He Pays 102% Of His Income In Taxes And Barry Wants More

Discussion in 'Politics' started by bitterlyclingin, Feb 3, 2012.

  1. bitterlyclingin

    bitterlyclingin Silver Member

    Aug 4, 2011
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    (If ever there was an argument for just letting go and joining the 99 per cent....
    Just sidle up to the welfare line, get your check, get a little weed, get a little blow, see if you can find a chick that will trade a little for a little. Life is good on the dole in Barry Hussein's America. What me worry about Iraq, Afghanistan, Iran? That's for dopes. This is the life!
    And now, Barry wants this guy to do more. MF'er)

    "Meet Mr. 102%.

    James Ross, 58, is a founder and managing member of Rossrock, a Manhattan-based private investment firm that focuses on commercial real estate and distressed commercial mortgages. “I realize I am very fortunate, and in fact I am a member of the 1 percent,” Mr. Ross wrote in an e-mail. His résumé is studded with elite institutions: Yale, Columbia Law School and stints at the law firms Cravath, Swaine & Moore in New York and Holland & Hart in Denver. Since his company fits the category of private equity, he even has carried interest, the kind of incentive compensation that enabled Mitt Romney to pay such a low tax rate.

    Yet Mr. Ross told me that he paid 102 percent of his taxable income in federal, state and local taxes for 2010. “My entire taxable income, plus some, went to the payment of taxes,” Mr. Ross said. “This does not include real estate taxes, sales taxes and other taxes I paid for 2010.” When he told friends and family, they were “astounded,” he said.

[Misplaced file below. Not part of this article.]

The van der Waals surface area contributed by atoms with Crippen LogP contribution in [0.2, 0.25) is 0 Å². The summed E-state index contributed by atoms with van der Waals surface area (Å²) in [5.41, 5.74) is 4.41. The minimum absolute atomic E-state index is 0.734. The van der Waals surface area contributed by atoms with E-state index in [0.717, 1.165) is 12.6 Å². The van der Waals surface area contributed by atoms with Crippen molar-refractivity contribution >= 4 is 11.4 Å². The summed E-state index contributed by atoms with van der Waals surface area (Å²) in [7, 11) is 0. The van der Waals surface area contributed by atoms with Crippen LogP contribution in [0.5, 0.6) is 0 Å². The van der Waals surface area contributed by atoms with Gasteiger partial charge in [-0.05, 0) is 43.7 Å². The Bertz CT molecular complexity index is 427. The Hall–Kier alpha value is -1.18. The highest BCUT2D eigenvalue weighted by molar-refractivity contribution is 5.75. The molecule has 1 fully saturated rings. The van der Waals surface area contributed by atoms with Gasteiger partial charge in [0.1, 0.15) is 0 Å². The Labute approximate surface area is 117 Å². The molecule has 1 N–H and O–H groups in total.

In the midst of a national debate over tax rates and tax policy, I lifted the veil last week on my income tax rates for 2010, a year in which I paid 37 percent of my adjusted gross income in federal, state and city income taxes and 74 percent of my taxable income. (Adjusted gross income — your total income minus retirement plan contributions, tax-exempt interest and other specified exclusions — is usually higher than taxable income, which is adjusted gross income minus your personal exemptions and itemized deductions. So taxes as a percentage of taxable income are almost always higher.)

    I was dismayed by the comparison to Mr. Romney — who paid 13.9 percent of his adjusted gross income of $21.7 million and 17.5 percent of his taxable income of $17.1 million — as well as by the possibility that I paid a higher tax rate than just about anyone. So I invited readers to send me e-mails disclosing their tax rates and circumstances.

    I was deluged with submissions, including many people who pay a higher rate than I do. But at 102 percent, Mr. Ross was in a category of his own."

    At 102%, His Tax Rate Takes the Cake - Yahoo! Finance

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